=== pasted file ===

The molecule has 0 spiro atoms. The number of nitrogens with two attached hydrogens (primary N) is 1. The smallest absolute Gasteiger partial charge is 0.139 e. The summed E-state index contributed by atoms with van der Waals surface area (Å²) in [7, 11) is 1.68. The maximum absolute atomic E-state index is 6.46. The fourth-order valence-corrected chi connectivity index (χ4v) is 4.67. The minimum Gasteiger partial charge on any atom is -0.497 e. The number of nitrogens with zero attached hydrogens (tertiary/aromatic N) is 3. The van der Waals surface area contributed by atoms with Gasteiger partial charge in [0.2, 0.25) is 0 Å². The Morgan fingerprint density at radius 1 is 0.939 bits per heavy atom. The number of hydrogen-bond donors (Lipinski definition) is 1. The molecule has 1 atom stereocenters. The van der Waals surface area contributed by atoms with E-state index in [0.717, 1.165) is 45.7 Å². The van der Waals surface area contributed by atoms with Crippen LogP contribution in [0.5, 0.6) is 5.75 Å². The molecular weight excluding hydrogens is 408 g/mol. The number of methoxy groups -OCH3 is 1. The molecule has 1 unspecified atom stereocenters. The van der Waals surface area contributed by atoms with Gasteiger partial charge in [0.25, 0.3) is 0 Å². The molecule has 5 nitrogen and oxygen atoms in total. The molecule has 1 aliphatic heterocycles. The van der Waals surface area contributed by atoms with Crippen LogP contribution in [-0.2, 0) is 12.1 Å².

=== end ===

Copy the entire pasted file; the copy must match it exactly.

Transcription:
The molecule has 0 spiro atoms. The number of nitrogens with two attached hydrogens (primary N) is 1. The smallest absolute Gasteiger partial charge is 0.139 e. The summed E-state index contributed by atoms with van der Waals surface area (Å²) in [7, 11) is 1.68. The maximum absolute atomic E-state index is 6.46. The fourth-order valence-corrected chi connectivity index (χ4v) is 4.67. The minimum Gasteiger partial charge on any atom is -0.497 e. The number of nitrogens with zero attached hydrogens (tertiary/aromatic N) is 3. The van der Waals surface area contributed by atoms with Gasteiger partial charge in [0.2, 0.25) is 0 Å². The Morgan fingerprint density at radius 1 is 0.939 bits per heavy atom. The number of hydrogen-bond donors (Lipinski definition) is 1. The molecule has 1 atom stereocenters. The van der Waals surface area contributed by atoms with E-state index in [0.717, 1.165) is 45.7 Å². The van der Waals surface area contributed by atoms with Crippen LogP contribution in [0.5, 0.6) is 5.75 Å². The molecular weight excluding hydrogens is 408 g/mol. The number of methoxy groups -OCH3 is 1. The molecule has 1 unspecified atom stereocenters. The van der Waals surface area contributed by atoms with Gasteiger partial charge in [0.25, 0.3) is 0 Å². The molecule has 5 nitrogen and oxygen atoms in total. The molecule has 1 aliphatic heterocycles. The van der Waals surface area contributed by atoms with Crippen LogP contribution in [-0.2, 0) is 12.1 Å².